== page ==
Dan Jakubowski

  • picks November 13, 2018

    “Nothing Vanishes, Everything Transforms”

    Curator Nadine Abdel Ghaffar’s decision to stage this exhibition in the newly reopened Manial Palace is a clever historicizing gesture. Built in the early twentieth century under the watchful eye of Prince Mohammed Ali Tewfik, the palace is a sumptuous mélange of stylistic influences ranging from Rococo and Art Nouveau to Ottoman and Persian. A horror vacui that is both awe-inspiring and disorienting in its anachronist appropriation, the palace proves an arresting environment for a take on the modern Egyptian canon.

    Ghaffar includes members of the old guard of Egypt’s fine arts community like

  • picks August 02, 2018

    Afruz Amighi

    Afruz Amighi’s “shadowpieces” are dichotomous structures, aphotic and heavy while ethereal and effused with a gentle light. Constructed of elegant steel frameworks, they hang from the ceiling or emerge from the floor, creating dramatic shadow plays. Exhibited in darkened gallery spaces, works such as We Wear Chains, 2018, transform the rooms into cathedral-like vaults of warm luminosity and silent gloom. The sculpture, which confronts the viewer at the beginning of the show and immediately compels a reverential quietude, melds disparate sources such as ancient Greek vase painting, traditional

  • picks June 25, 2018

    John Akomfrah

    Vertigo Sea, 2015, John Akomfrah’s magisterial multichannel video installation, presents modernity as a half-millennium of mounting atrocities. Nineteenth-century photographs of enslaved people, grainy, decades-old footage of polar bear hunts, and more recent clips of sperm whale butcherings and melting icecaps are intercut with sweeping shots of majestic natural beauty. Through this dichotomy, Akomfrah shows the development of a truly globalized world as a centuries-long and human-produced emergency, one that trespasses on an increasingly burdened environment. Walter Benjamin’s axiom that

  • Yasmine El Meleegy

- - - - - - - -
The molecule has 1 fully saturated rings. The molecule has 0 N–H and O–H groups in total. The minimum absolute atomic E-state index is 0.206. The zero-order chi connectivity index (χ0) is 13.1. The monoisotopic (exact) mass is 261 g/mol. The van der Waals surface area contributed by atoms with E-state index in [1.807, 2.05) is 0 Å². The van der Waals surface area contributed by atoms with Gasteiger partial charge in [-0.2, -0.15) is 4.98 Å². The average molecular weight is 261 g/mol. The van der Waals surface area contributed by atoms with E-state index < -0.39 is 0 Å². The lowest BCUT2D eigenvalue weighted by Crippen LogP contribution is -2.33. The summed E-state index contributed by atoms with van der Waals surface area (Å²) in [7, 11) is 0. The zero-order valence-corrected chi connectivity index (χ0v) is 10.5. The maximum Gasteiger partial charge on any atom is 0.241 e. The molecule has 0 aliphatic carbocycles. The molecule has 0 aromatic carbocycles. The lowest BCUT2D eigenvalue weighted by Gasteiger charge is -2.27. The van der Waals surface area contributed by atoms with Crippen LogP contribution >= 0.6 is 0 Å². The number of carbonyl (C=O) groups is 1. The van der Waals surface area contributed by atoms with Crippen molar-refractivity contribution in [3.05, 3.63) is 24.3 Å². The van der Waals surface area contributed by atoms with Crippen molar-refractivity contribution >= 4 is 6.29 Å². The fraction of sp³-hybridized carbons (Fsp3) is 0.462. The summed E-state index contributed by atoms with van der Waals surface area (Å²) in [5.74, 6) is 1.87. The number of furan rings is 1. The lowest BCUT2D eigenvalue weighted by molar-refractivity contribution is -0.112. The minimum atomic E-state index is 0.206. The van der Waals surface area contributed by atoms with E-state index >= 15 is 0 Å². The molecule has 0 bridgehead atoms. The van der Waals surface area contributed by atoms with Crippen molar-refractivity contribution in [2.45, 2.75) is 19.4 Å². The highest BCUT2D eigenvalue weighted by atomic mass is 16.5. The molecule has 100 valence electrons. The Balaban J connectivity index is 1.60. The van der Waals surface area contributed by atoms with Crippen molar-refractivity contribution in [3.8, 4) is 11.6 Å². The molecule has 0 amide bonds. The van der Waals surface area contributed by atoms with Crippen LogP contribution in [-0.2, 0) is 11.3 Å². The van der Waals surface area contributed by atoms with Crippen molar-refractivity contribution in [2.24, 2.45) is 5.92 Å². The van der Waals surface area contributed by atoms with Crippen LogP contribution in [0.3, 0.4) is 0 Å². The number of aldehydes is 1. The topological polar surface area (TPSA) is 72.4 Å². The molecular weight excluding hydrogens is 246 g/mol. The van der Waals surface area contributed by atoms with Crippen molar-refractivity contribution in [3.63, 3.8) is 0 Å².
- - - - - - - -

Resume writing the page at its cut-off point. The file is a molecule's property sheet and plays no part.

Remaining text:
Yasmine El Meleegy’s sculpture Emergency Room (all works 2016) appeared to grow on Townhouse’s factory space like a fungus, reaching across the floor and climbing the walls in lumpy protuberances. An amalgamation of construction materials and more intimate figures and domestic objects cast in wax and concrete, the piece took the rough-hewn aesthetic of the gallery’s undressed brick-and-concrete surroundings and mutated it. In this work, doll-like concrete figurines, with soft contours and exaggerated anatomies, sit beside wax molds of teapots and salt-cellars. Little cartoonish cats, also in

  • picks November 09, 2017

    Amalia Pica

    Amalia Pica plays with the basic coordinates of sculpture here, presenting monumental objects with opulent volume but no mass, and small prostrate forms that are weighty but seem visually buoyant due to their surface treatment. In the first of these categories is Ears, 2017, cardboard reconstructions of derelict satellite dishes and other antiquated acoustic instruments that the artist found in the British county of Kent. The original mechanisms were built in the early twentieth century to detect sonic harbingers of incoming aircrafts, but they were quickly rendered obsolete by newer technological

  • picks September 25, 2017

    Jennifer Packer

    The hands in Jennifer Packer’s paintings are what stay with me. Graceful and obdurate, elegant and knotted, these hands bear strange relationships with their owners, floating into distinct view as the rest of the figure recedes among paint dribbles and hazy skeins of color. In Cumulative Losses, 2012–17, a billiard player lines up a shot, his left hand resting on the table surface like a rough, blotchy creature readying itself to pounce. A still, almost regal man sinks into a luscious red in Jerriod, 2017, his palms resting on a chair’s arms, fingers hanging loose in sinuous quiescence. These

  • picks August 16, 2017

    Njideka Akunyili Crosby

    Njideka Akunyili Crosby’s paintings exhibit both a generous opulence and a tender grace, taking small moments of intimacy and imbuing them with a meticulously ordered magnificence. Mama, Mummy and Mamma (Predecessors #2), 2014, is exemplary of her approach, presenting a domestic interior with the monumentality and structural organization of a Renaissance-era sacra conversazione. Like much of Akunyili Crosby’s work, this piece is wrought on paper, its painted image scored by numerous photo transfers that dissolve the painting’s surface even as its muscular linearity and bold colors work toward

  • picks July 13, 2017

    Nicholas Mangan

    Nicholas Mangan’s four video installations explore the overlapping disciplines of economics, geology, ecology, and colonial history, presenting a portrait of a world riven by human intervention but elusive when it comes to humanity’s efforts to understand it. A World Undone, 2012, the simplest and most powerful of the works on display, depicts a churning vortex of golden particles that fall slowly out of view. The whirling specks are Zircon particles, 4.4-billion-year-old crystalline mites that were produced by the formation of earth’s tectonic plates. The video, which eschews the complicated